Sept. 15, 2020

Developing a plan for launch

Developing a plan for launch

When, with who & how

When deciding when to launch, we considered multiple elements including:

  • Timing of the Olympics/Paralympics (aka would this content be timely/top of mind for people) >> We decided that launching on the last day of what-would-have-been Tokyo’s Olympic competition would capture the news cycle and enthusiasm for the Olympic season
  • Having enough compelling content (through my research I found that it was best to launch with a minimum of 2 episodes and ideally 3 and a trailer to provide listeners with a sense of the range of your content) >> I had been working for 7 weeks before launch, gathering content and editing it. In all of my research I had heard that it was best to gather content upfront and distribute it later once you have a thoughtful distribution strategy.
  • Having a diversity of content: athletes from various parts of the world, are of different races, ethnicities and religions, play different sports, are passionate about different causes, and are a combination of Olympic and Paralympic athletes >> Securing interviews with international athletes was particularly challenging until I identified two individuals who I was going to actively seek out

When I originally thought about my launch strategy, I planned to have two separate launches, one building upon the other: one marking the end of the Olympics and then the next marking the end of the Paralympics several weeks later. After running this plan by my academic advisors, I realized this approach ran counter our message of unity between Olympic and Paralympic athletes, so we adjusted this plan to incorporate both Olympic and Paralympic athletes in the initial launch. While the original plan was based off of capturing the excitement and press cycles of two separate Games, so many of the Paralympians I had spoken with voiced frustrations over feeling they like played second fiddle to the Olympians. I wanted no part in reproducing those feelings or dividing the athletes based on ability, so I adjusted my upcoming episodes to trade off between Paralympians and Olympians.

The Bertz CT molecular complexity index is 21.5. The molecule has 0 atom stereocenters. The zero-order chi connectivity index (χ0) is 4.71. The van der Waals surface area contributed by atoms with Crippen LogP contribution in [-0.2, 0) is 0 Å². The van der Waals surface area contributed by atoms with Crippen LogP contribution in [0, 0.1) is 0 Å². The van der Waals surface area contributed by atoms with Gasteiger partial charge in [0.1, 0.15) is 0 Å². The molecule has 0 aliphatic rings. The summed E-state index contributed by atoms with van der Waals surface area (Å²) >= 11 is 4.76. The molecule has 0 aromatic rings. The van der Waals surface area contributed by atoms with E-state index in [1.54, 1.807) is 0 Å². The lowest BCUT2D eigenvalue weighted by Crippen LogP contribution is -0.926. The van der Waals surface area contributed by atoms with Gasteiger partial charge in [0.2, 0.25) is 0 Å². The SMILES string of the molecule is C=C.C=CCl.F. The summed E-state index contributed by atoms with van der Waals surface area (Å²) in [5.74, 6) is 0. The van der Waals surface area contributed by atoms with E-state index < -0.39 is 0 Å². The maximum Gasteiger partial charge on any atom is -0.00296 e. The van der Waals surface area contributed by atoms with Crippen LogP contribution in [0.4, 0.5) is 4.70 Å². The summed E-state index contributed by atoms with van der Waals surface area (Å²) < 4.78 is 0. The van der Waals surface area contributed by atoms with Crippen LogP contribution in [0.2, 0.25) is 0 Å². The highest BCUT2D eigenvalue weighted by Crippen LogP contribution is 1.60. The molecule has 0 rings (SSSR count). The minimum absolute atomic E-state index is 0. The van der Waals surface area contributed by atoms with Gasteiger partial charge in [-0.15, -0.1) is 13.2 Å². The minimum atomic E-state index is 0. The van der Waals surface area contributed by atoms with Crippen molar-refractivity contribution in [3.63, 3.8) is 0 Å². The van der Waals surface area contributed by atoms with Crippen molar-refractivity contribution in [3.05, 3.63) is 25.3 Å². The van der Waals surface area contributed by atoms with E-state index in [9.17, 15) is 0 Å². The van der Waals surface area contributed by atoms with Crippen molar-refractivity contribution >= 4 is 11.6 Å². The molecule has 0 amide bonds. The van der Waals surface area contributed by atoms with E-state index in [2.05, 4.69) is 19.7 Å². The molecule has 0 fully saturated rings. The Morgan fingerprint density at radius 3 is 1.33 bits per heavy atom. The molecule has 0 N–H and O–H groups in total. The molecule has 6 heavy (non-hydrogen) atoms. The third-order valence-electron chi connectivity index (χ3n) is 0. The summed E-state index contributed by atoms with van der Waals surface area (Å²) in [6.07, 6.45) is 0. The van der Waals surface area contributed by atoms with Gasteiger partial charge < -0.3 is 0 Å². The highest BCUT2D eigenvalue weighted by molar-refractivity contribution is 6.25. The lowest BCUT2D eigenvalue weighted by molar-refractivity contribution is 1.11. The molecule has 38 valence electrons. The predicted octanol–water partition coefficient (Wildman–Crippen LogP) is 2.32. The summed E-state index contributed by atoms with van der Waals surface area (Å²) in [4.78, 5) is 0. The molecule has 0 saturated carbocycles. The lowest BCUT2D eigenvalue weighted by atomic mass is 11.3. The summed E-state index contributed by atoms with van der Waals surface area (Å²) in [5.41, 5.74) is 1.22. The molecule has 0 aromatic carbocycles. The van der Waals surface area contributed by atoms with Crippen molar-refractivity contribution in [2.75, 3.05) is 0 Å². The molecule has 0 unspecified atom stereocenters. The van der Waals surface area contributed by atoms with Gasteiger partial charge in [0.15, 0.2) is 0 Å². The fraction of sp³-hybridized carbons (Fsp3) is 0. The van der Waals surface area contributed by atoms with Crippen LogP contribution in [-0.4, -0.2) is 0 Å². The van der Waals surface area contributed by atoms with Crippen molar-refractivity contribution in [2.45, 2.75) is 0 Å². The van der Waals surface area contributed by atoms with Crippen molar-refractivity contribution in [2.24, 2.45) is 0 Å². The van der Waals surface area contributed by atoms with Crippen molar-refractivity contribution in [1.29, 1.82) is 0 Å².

One of the most challenging parts of developing my plan for launch (and in simply finding candidates for interviews) was finding non-USA athletes to feature. Given that I live in the US, the majority of my network is here. I have had to work extremely hard to secure interviews with athletes from various parts of the world. The Harvard Kennedy School has been a tremendous asset in this regard given the geographic diversity of my classmates and faculty. That said, if you know of a non-USA athlete who you think would be a good fit to feature in a future episode, please reach out: jamiemittelman@hks.harvard.edu.

We also needed to decide how to launch. Was it best to launch a trailer followed by one episode? Two episodes? After speaking with numerous individuals in the podcasting space I decided to launch with:

  • a trailer >> this was beneficial as it provided a high-level overview of the season and provided listeners with a sense of the range of content. One challenge in developing this was that I needed to source a lot of different content to show variety. At the same time, I had been sourcing my interviews without products I could point to in order to show my work.
  • three episodes (Becky Sauerbrunn, Sanda Aldass, and Manasi Joshi) >> launching with three episodes allowed me to tap into as many audiences as possible. I also wanted to show listeners that I was changing up my podcast formats, so having multiple episodes at once was crucial to not losing listeners early on.

Originally published on Flame bearer - Medium

Image by Jossué Trejo